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What's A "Water Rocket"?

Water-Rocket Simulation

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The "Two-Can" water rocket was constructed in the winter and spring of 1998.

Safety Background Juice Can Rocket Next Generation

There are many potentially hazardous aspects to high-pressure rocketry using metal motors. Water rocketry of this kind attempted without careful study, planning, and the proper precautions could injure or possibly kill you. Do not take any chances. YOU are responsible for your own safety.

(Each picture is linked to a large-scale JPEG file)

The rocket motor made from 2 deep-drawn steel soup cans. Empty it weighs less than 3 oz.

The nozzle is formed by 1/4 inch copper tube that has an inside diameter of about 0.185 inches. At 300 psi operating pressure this results in an initial thrust of over 10 lbs!

The copper washer soldered to the tube provides the mechanism to restrain the rocket during fueling, and then to release it.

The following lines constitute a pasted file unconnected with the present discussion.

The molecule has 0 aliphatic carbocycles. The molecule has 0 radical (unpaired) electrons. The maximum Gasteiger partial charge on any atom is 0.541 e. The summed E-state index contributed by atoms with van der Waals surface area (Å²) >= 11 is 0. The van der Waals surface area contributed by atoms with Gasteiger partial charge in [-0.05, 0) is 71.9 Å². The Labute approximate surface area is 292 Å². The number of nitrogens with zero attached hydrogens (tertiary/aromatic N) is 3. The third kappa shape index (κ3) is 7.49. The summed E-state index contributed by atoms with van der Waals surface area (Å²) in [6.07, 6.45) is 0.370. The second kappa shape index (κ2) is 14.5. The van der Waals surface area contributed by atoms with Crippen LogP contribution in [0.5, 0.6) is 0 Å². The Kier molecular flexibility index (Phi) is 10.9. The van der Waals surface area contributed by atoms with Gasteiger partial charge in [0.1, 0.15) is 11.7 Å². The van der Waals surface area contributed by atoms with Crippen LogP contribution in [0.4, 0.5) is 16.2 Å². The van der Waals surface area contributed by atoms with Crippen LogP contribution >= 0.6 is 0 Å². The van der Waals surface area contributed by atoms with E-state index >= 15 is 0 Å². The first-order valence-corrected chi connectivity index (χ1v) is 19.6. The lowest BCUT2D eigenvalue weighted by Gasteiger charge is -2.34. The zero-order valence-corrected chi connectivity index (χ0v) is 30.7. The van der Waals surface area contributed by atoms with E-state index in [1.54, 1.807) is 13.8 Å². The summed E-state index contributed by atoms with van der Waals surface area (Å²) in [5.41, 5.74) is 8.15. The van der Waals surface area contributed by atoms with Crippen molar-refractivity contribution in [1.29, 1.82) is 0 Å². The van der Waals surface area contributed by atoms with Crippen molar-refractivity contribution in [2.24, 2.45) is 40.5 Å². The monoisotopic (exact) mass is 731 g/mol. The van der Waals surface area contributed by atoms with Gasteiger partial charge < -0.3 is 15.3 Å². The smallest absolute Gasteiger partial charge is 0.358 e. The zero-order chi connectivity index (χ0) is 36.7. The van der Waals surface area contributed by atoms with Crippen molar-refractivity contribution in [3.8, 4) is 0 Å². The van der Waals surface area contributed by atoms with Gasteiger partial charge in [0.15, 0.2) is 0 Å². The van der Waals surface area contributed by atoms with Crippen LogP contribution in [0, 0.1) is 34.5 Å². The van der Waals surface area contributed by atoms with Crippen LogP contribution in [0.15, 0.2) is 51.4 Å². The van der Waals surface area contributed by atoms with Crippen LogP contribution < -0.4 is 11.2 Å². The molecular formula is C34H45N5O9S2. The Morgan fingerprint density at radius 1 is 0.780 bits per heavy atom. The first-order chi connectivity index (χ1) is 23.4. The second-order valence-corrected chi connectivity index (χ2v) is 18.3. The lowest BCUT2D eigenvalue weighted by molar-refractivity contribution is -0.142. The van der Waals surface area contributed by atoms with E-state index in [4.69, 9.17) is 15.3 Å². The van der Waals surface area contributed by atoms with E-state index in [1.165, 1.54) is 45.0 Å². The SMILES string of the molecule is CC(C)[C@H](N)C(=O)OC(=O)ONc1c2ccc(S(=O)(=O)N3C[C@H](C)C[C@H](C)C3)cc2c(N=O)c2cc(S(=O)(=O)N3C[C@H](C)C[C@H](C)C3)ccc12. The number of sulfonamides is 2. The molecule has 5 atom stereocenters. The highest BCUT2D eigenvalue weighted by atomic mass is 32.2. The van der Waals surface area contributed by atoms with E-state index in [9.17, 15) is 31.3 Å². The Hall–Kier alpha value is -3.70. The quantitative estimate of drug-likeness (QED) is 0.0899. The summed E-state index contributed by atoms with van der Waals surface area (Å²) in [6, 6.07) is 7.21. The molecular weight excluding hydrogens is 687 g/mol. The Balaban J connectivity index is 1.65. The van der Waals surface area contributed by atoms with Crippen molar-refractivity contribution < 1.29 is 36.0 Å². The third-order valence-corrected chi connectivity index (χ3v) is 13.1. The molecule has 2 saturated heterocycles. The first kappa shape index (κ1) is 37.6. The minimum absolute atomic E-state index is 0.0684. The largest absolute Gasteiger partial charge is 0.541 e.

A T-hinge forms a sear with the nozzle washer which is released by a lanyard. About 25 ft of nylon cord provides distance between the operator and the rocket at launch.

Add a yogurt cup & plastic Easter egg for a nose cone, cardboard fins (This is recycling!), and it's ready for launch.

Up, up, and away!

Note the arching trajectory. It appears that the 3 ft - 1/8 inch stainless weld rod used for a launch rod is inadequate for a rocket of this size.

This rocket went over 400 ft.

Close to what the simulation predicted.

What goes up must come down! Even after crushing the nose cone this rocket flew three more times!

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updated 11-Dec-2009
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